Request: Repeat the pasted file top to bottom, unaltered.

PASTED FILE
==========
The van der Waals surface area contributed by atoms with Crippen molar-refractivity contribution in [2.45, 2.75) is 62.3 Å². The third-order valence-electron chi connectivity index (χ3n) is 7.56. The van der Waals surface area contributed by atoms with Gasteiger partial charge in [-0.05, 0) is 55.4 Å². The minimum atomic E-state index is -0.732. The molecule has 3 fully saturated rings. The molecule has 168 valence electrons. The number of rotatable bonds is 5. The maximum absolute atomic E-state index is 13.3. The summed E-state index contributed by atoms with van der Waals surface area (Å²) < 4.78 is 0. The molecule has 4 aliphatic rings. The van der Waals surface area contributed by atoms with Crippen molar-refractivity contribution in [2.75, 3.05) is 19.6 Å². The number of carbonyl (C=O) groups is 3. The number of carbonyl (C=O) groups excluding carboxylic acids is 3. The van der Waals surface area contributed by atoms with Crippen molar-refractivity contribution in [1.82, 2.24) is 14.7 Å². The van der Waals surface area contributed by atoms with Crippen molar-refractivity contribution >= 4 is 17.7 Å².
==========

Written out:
The van der Waals surface area contributed by atoms with Crippen molar-refractivity contribution in [2.45, 2.75) is 62.3 Å². The third-order valence-electron chi connectivity index (χ3n) is 7.56. The van der Waals surface area contributed by atoms with Gasteiger partial charge in [-0.05, 0) is 55.4 Å². The minimum atomic E-state index is -0.732. The molecule has 3 fully saturated rings. The molecule has 168 valence electrons. The number of rotatable bonds is 5. The maximum absolute atomic E-state index is 13.3. The summed E-state index contributed by atoms with van der Waals surface area (Å²) < 4.78 is 0. The molecule has 4 aliphatic rings. The van der Waals surface area contributed by atoms with Crippen molar-refractivity contribution in [2.75, 3.05) is 19.6 Å². The number of carbonyl (C=O) groups is 3. The number of carbonyl (C=O) groups excluding carboxylic acids is 3. The van der Waals surface area contributed by atoms with Crippen molar-refractivity contribution in [1.82, 2.24) is 14.7 Å². The van der Waals surface area contributed by atoms with Crippen molar-refractivity contribution >= 4 is 17.7 Å².